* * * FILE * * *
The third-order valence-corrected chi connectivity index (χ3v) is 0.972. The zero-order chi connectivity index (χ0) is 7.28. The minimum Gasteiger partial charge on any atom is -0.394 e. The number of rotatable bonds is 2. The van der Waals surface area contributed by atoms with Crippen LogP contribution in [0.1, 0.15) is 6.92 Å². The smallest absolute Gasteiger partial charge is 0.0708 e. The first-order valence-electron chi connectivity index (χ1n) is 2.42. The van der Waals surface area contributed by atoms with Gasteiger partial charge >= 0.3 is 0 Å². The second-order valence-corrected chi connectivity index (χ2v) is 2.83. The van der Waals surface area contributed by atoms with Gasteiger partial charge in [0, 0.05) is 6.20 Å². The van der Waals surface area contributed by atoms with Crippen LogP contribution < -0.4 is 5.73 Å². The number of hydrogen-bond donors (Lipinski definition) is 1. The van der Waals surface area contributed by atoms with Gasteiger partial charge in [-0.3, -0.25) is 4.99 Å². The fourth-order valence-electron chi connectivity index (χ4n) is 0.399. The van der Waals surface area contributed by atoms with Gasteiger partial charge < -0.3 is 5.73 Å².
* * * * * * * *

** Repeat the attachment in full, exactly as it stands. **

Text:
The third-order valence-corrected chi connectivity index (χ3v) is 0.972. The zero-order chi connectivity index (χ0) is 7.28. The minimum Gasteiger partial charge on any atom is -0.394 e. The number of rotatable bonds is 2. The van der Waals surface area contributed by atoms with Crippen LogP contribution in [0.1, 0.15) is 6.92 Å². The smallest absolute Gasteiger partial charge is 0.0708 e. The first-order valence-electron chi connectivity index (χ1n) is 2.42. The van der Waals surface area contributed by atoms with Gasteiger partial charge >= 0.3 is 0 Å². The second-order valence-corrected chi connectivity index (χ2v) is 2.83. The van der Waals surface area contributed by atoms with Gasteiger partial charge in [0, 0.05) is 6.20 Å². The van der Waals surface area contributed by atoms with Crippen LogP contribution < -0.4 is 5.73 Å². The number of hydrogen-bond donors (Lipinski definition) is 1. The van der Waals surface area contributed by atoms with Gasteiger partial charge in [-0.3, -0.25) is 4.99 Å². The fourth-order valence-electron chi connectivity index (χ4n) is 0.399. The van der Waals surface area contributed by atoms with Gasteiger partial charge < -0.3 is 5.73 Å².